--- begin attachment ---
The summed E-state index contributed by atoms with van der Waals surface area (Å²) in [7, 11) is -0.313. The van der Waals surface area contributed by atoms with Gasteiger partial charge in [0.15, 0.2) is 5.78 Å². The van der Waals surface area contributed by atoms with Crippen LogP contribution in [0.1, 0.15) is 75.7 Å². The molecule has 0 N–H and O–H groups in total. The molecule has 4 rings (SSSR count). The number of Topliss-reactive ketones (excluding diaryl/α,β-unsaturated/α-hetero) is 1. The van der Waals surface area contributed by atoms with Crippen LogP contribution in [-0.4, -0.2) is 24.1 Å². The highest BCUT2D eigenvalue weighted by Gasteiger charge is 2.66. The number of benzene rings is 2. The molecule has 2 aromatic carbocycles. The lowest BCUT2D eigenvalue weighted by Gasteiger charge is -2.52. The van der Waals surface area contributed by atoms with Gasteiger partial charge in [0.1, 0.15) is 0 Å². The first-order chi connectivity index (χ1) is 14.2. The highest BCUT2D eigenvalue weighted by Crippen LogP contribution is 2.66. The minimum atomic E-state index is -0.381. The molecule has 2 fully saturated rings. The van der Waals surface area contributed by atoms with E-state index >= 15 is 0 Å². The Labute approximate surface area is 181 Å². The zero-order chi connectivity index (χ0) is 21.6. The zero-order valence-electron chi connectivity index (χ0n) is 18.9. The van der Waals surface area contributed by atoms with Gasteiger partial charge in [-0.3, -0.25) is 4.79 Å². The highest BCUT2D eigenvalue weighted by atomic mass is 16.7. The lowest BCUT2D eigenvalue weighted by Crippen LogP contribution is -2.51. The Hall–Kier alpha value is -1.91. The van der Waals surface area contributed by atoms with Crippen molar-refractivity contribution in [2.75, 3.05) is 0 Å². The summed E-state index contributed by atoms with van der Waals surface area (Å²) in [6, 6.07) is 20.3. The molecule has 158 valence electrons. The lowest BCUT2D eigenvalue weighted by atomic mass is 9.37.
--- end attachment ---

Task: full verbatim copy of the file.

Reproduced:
The summed E-state index contributed by atoms with van der Waals surface area (Å²) in [7, 11) is -0.313. The van der Waals surface area contributed by atoms with Gasteiger partial charge in [0.15, 0.2) is 5.78 Å². The van der Waals surface area contributed by atoms with Crippen LogP contribution in [0.1, 0.15) is 75.7 Å². The molecule has 0 N–H and O–H groups in total. The molecule has 4 rings (SSSR count). The number of Topliss-reactive ketones (excluding diaryl/α,β-unsaturated/α-hetero) is 1. The van der Waals surface area contributed by atoms with Crippen LogP contribution in [-0.4, -0.2) is 24.1 Å². The highest BCUT2D eigenvalue weighted by Gasteiger charge is 2.66. The number of benzene rings is 2. The molecule has 2 aromatic carbocycles. The lowest BCUT2D eigenvalue weighted by Gasteiger charge is -2.52. The van der Waals surface area contributed by atoms with Gasteiger partial charge in [0.1, 0.15) is 0 Å². The first-order chi connectivity index (χ1) is 14.2. The highest BCUT2D eigenvalue weighted by Crippen LogP contribution is 2.66. The minimum atomic E-state index is -0.381. The molecule has 2 fully saturated rings. The van der Waals surface area contributed by atoms with E-state index >= 15 is 0 Å². The Labute approximate surface area is 181 Å². The zero-order chi connectivity index (χ0) is 21.6. The zero-order valence-electron chi connectivity index (χ0n) is 18.9. The van der Waals surface area contributed by atoms with Gasteiger partial charge in [-0.3, -0.25) is 4.79 Å². The highest BCUT2D eigenvalue weighted by atomic mass is 16.7. The lowest BCUT2D eigenvalue weighted by Crippen LogP contribution is -2.51. The Hall–Kier alpha value is -1.91. The van der Waals surface area contributed by atoms with Crippen molar-refractivity contribution in [2.75, 3.05) is 0 Å². The summed E-state index contributed by atoms with van der Waals surface area (Å²) in [6, 6.07) is 20.3. The molecule has 158 valence electrons. The lowest BCUT2D eigenvalue weighted by atomic mass is 9.37.